"I have a long history of working side by side with EPD to help transition the homeless off the streets. I would never have been able to do my job in the past without the support of law enforcement."
Opponents of the California Department of Transportation’s Richardson Grove Improvement Project staged a second rally Monday at Caltrans' District 1 office on Wabash in Eureka. Colorful signs, chants of "One demand: Cancel the plan!," and personal, impassioned, megaphone-aided pleas from protesters directed at local law enforcement and office occupants were plentiful.
The rally (similar in nature to the Feb. 7 rally previously reported on by the Journal) attracted over 100 community members, many affiliated with the group Richardson Grove Action Now! Pretend you were there by clicking "more":
Right click/view image to "biggify."
One notable occurrence: protesters stealthily erected a ladder to the lip of the awning covering the main door of the building. A single protester was quickly able to scurry up the ladder, just out of the reach of law enforcement who then lowered the ladder.
Within 10 minutes, officers climbed out a second story window onto the roof and gently removed her, but not before obligatory cheering and flashing o' peace signs.
Protesting makes you hungry.
One protester illustrates another use for saws.
Charles Edwards of Eureka's Stroop Effects Studios sent us the link to this short video he produced for Democracy Unlimited, highlighting last Friday's protest of Bank of America. Another protest, organized through MoveOn.org, will take place today at 4:30 at the B of A in Henderson Center in Eureka.
Speaking of protests (see Andrew Goff's post below), here's a guest post from Somes Bar resident Malcolm Terence on the protest against budget cuts held Wednesday at HSU:
Students, faculty, staff and citizens gathered Wednesday at Humboldt State University for a rally reminiscent of the college demonstrations during the Vietnam War, converting the quiet library quad into a sea of signs and speakers. The protest was centered on budget cuts and CSU fee increases.
In the dicey science of crowd counting, the numbers were estimated at 1,200, four times the size of the crowd of union members and supporters who rallied at the county building in Eureka a week earlier. The HSU crowd was younger and louder but speakers at both events invoked the spirit of the huge rallies in Madison, Wis., in February when Governor Scott Walker fast-tracked severe anti-union laws through a Republican-controlled legislature.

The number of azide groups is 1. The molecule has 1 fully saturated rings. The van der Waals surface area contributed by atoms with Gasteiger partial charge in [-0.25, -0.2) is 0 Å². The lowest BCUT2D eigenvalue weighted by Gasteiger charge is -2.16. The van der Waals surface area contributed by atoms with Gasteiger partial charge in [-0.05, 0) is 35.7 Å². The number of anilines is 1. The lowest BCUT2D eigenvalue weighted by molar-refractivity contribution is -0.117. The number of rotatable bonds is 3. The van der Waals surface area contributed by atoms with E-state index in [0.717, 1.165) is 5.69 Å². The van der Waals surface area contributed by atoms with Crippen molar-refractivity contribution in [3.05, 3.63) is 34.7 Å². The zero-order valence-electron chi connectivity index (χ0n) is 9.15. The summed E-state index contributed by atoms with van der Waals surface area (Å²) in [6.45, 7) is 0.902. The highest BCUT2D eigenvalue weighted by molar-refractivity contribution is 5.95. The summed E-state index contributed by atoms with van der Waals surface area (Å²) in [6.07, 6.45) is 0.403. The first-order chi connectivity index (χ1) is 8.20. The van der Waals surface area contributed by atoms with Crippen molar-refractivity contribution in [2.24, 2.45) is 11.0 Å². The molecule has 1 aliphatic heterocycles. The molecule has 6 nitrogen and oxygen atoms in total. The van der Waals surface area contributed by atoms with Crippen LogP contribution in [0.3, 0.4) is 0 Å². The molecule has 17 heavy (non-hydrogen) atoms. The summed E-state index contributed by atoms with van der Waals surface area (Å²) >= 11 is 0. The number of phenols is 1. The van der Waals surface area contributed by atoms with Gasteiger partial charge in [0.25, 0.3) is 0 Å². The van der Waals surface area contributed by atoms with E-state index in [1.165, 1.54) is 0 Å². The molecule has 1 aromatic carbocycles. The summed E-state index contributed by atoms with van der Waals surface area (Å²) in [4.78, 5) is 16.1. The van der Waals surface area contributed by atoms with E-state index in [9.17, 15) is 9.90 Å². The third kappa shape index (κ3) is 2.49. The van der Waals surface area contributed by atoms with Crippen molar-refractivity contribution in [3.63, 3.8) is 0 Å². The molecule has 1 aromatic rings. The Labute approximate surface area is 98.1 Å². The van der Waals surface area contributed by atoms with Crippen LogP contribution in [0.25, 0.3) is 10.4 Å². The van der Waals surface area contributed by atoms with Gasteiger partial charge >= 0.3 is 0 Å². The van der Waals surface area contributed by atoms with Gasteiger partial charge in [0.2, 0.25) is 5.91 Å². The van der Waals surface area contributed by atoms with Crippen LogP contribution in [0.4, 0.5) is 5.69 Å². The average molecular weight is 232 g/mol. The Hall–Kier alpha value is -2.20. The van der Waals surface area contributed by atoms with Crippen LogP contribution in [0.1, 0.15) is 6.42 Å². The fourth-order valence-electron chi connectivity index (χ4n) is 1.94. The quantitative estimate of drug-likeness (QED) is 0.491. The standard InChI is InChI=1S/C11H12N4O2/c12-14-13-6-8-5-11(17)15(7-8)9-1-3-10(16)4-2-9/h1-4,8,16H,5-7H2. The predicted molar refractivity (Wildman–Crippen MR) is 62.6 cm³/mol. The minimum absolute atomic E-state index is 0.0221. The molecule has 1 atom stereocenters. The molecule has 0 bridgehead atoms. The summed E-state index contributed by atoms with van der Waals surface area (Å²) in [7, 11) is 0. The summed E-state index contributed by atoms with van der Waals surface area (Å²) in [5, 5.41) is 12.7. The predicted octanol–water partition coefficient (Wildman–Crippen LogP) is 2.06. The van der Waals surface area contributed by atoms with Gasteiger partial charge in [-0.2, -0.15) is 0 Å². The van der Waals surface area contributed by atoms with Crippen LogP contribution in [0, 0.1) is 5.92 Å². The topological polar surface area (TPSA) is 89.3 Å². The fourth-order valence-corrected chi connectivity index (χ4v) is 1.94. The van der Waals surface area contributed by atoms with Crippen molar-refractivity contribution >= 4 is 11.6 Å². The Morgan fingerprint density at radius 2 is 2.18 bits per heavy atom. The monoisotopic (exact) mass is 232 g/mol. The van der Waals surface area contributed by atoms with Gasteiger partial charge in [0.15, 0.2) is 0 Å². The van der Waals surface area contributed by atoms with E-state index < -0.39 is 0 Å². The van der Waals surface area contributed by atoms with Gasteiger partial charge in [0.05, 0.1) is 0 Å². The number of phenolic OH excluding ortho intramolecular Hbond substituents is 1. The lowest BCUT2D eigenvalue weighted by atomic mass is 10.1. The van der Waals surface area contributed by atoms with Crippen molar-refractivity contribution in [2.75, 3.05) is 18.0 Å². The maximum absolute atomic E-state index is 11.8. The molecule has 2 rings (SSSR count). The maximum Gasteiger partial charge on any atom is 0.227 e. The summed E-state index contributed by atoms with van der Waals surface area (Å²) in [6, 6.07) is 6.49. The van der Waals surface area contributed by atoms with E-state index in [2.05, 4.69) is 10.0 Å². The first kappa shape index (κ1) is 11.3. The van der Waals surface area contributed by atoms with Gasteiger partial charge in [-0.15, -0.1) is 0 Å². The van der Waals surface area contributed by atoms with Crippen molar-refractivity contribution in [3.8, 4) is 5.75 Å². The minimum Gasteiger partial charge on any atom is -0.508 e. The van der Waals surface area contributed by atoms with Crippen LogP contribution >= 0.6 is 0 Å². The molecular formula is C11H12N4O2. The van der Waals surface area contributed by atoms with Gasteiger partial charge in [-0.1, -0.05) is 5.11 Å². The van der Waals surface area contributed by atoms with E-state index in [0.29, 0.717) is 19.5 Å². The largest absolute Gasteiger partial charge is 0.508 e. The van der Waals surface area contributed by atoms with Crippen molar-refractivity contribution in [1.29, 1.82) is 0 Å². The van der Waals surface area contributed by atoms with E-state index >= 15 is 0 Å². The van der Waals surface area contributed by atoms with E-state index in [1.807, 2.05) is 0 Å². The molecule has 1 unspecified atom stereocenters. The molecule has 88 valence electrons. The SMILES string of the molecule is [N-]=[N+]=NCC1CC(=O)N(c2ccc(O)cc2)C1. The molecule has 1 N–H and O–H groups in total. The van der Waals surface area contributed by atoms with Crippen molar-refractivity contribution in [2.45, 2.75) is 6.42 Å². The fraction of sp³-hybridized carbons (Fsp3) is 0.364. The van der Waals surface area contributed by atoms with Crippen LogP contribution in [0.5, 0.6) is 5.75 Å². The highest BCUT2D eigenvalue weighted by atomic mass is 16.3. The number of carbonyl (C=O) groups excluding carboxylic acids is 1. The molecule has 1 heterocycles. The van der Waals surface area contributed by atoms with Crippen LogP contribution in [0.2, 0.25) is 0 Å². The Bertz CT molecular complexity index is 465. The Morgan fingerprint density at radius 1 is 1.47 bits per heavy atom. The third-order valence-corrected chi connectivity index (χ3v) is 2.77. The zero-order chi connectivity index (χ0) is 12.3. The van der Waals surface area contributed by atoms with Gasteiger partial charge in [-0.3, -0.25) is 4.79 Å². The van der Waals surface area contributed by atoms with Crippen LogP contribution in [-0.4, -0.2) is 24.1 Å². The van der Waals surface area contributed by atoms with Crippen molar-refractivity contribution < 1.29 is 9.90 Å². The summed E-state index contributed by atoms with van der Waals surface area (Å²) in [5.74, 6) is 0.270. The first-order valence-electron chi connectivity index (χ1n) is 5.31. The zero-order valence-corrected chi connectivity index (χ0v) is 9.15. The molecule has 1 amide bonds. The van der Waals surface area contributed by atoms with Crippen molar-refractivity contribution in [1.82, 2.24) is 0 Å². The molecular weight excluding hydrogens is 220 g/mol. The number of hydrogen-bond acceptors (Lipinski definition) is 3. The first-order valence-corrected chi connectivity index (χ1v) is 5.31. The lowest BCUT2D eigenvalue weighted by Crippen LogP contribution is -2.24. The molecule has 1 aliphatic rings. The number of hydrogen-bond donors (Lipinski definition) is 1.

The rally had all the trimmings -- jugglers, drums and a wealth of signs. Dunn wore one of hundreds of bright red tee-shirts handed out by the California Faculty Association that read, "Take Class Action!"
The protest signs touted the importance of public education with slogans like "Students Are Not The Fiscal Problem" or "Fund Public Education -- It's OUR Future." The pithiest may have been "Tax The Rich -- Problem Solved."
R.J. Etzel, a junior History major who attended community colleges before HSU, carried a sign that said, "Don't Privatize Public Education -- Education for All." He questioned how more cutbacks and fee increases would help the state's economy and said he was already saddled with large student loans.
Student Dan Feliciano, one of the many speakers on the library steps, observed that the chancellor of the CSU system was paid $35,000 per month while students like him had to manage to live off $10,000 per year. The crowd cheered with approval.
"Are we angry?" he yelled into the microphone. He drew a loud response from the crowd.
"How angry are we?" he yelled. A response came, twice as loud.
John Woolley, former county supervisor and current rep for Assemblyman Wesley Chesbro, surveyed the crowd from the podium and urged them to lobby representatives in Sacramento to let the people vote on extensions for taxes already in place.
Zuretti Goosby, a field rep for State Sen. Noreen Evans, said that a second tier of cuts would come if there were no tax extensions, "and none of us want to go there."